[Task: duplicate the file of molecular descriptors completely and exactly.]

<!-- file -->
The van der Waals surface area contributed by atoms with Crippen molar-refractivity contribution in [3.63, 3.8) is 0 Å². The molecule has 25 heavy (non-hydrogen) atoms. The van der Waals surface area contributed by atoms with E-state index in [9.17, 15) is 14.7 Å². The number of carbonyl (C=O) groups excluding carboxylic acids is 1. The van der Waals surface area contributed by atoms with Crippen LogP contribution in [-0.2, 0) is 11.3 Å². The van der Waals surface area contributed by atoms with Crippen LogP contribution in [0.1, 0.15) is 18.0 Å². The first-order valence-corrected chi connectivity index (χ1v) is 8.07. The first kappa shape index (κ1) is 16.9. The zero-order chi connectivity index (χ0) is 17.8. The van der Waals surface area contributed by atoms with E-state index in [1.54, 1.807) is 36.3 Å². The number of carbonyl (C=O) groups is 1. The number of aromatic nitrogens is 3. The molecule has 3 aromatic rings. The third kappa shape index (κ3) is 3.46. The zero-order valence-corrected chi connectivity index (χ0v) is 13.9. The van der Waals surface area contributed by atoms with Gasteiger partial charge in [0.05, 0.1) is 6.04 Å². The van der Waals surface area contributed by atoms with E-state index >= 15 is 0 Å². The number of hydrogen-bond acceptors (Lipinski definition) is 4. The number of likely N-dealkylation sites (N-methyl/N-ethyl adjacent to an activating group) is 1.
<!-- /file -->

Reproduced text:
The van der Waals surface area contributed by atoms with Crippen molar-refractivity contribution in [3.63, 3.8) is 0 Å². The molecule has 25 heavy (non-hydrogen) atoms. The van der Waals surface area contributed by atoms with E-state index in [9.17, 15) is 14.7 Å². The number of carbonyl (C=O) groups excluding carboxylic acids is 1. The van der Waals surface area contributed by atoms with Crippen LogP contribution in [-0.2, 0) is 11.3 Å². The van der Waals surface area contributed by atoms with Crippen LogP contribution in [0.1, 0.15) is 18.0 Å². The first-order valence-corrected chi connectivity index (χ1v) is 8.07. The first kappa shape index (κ1) is 16.9. The zero-order chi connectivity index (χ0) is 17.8. The van der Waals surface area contributed by atoms with E-state index in [1.54, 1.807) is 36.3 Å². The number of carbonyl (C=O) groups is 1. The number of aromatic nitrogens is 3. The molecule has 3 aromatic rings. The third kappa shape index (κ3) is 3.46. The zero-order valence-corrected chi connectivity index (χ0v) is 13.9. The van der Waals surface area contributed by atoms with Gasteiger partial charge in [0.05, 0.1) is 6.04 Å². The van der Waals surface area contributed by atoms with E-state index >= 15 is 0 Å². The number of hydrogen-bond acceptors (Lipinski definition) is 4. The number of likely N-dealkylation sites (N-methyl/N-ethyl adjacent to an activating group) is 1.